Storm stood and sighed, his hands on his hips. “You’re right, partner. Rachel, I’m sorry I snapped at you. I’ve always protected Sunny and, well, I’m just worried about her.”

“That’s okay.” When she had him alone, she’d tell him she didn’t like his grabbing her in anger. She’d tell him how she saw it as abuse. Not now in front of the child, but soon. She refused to put up with abuse from another man. One trip down that road had been enough.

“Now, kiss and make up.” Sunny beamed a mischievous smile.

Sawyer clapped his hands. “Yeah, Unkie Storm, kiss Wachel. I kissed her before. It was fun. Go ‘head. She don’t bite.”

Storm chuckled. “No, but I might.”

A duet of “Kiss her, kiss her,” erupted from Sunny and Sawyer.

Storm rolled his eyes and stepped closer.

Rachel shook her head. “No.”

He cupped her face in his hands, his eyes locked on hers and he lowered his head. Warm lips pressed a kiss to her forehead. She reached up and placed her hands on his forearms, torn between pushing him away and pulling him closer. He laid his forehead against hers. “I’m sorry I was so rough earlier.”

Perhaps now was the time to tell him how she felt, when he seemed open and receptive. “I don’t like abusive men. They frighten me. I avoid them at all costs.”

Storm went still, a muscle bunched in his cheek. His voice barely a whisper when he spoke, a whisper so sensually tender it spun a web of privacy around them as if they were the only two souls in the vast, beautiful hill country of Texas. “You think I could be abusive?” He stepped closer so their thighs touched. Her stomach fluttered in response.

Their eyes locked. Their breaths mingled. His one hand lightly stroked her neck. Warmth rushed through her. “Never, honey. Especially, never to you. I don’t abuse my animals and I don’t abuse women. God treasures both, and so do I.” He cupped her face. “I’m finding I treasure you.” His gaze swept to her open mouth. “Treasure you more than I have a right to, my sweet mouse.” He brought his mouth to hers and showed her how sweetly gentle and tender he could be.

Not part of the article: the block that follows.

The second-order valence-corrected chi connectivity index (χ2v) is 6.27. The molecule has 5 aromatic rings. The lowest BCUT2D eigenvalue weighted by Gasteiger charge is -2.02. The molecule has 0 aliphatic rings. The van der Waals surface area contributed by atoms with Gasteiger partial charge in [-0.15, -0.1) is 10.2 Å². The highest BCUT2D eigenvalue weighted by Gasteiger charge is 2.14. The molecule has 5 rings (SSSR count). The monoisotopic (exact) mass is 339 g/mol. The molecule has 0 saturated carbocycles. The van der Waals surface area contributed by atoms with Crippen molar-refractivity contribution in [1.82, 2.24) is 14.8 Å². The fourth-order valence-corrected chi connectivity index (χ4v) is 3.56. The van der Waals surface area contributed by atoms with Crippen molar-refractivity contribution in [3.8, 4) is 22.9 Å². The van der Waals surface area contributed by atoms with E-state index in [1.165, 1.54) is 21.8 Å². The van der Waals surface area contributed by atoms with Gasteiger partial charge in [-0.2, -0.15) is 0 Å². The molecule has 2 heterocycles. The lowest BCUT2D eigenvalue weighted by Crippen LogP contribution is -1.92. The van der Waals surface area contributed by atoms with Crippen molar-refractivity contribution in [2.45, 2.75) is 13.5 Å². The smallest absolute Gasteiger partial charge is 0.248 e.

“Wow, Unkie Storm, you kissed her a weally long time. You must be weally, weally sowwy.”

See? Special–I toldja! 

Okay, everybody, say a big thanks to generous Vonnie for sharing because if I had a guy like Storm, I’m not sure I’d want to let even one piece of him go!

(And everyone says, “Thanks, Vonnie!”)

Now really show how much you liked it, and click below and buy the book!

BUY LINKS:

The Wild Rose Press – http://bit.ly/rcCIMa

Amazon –  http://amzn.to/pkkcLq

Nook Version — http://bit.ly/pb9DQd

Vonnie blogs at http://www.vintagevonnie.blogspot.com

Vonnie’s website: http://www.vonniedavis.com

Lot’s of <3– Amie

Karen Nutt and Steampunk

The buzz word going around right now in the romance communty is Steampunk. Now, I don’t know about the rest of you, but I hadn’t the foggiest idea what this meant. And even worse, I was too afraid to ask and look stupid. So what did I do? I googled it, of course! But for anyone else out there, who doesn’t know and hasn’t googled, my special guest today is going to shed some light on this new, innovative genre. So put your cyber hands together and join in a “blog” round of applause for Karen  Michelle Nutt. Take it away, Karen!

Steampunk and the Wild West 

By Karen Michelle Nutt

 Steampunk is a relatively new sub-genre where science fiction, fantasy, alternate history or speculative fiction come into play.

Works of steampunk have been set in the Victorian era with futuristic innovations as the Victorians had envisioned. Prime example is H.G. Well’s, Jules Verne’s, and Mary Shelley tales. One of my favorite authors, Tim Powers combined time travel and fantasy for his steampunk tale, The Anubis Gate.

However, steampunk isn’t just for the Victorian era. The Wild Wild West T.V. series was a prime example of steampunk set in the wild west. The series told the story of two Secret Service agents. One was a gunslinger that was played by Robert Conrad and Ross Martin played the brilliant gadgeteer. Their mission was to protect President Ulysses S. Grant and the United States from danger. The agents traveled in their own train, which of course had a stable car set up as a laboratory. The show had everything, cowboys, spies and villains. The stories combined science fiction and an alternate history. It was a James Bond tale set in the wild west. There were always clever gadgets, beautiful women and of course a delusional villain. In the 90s they retold the story in a movie with starring Will Smith.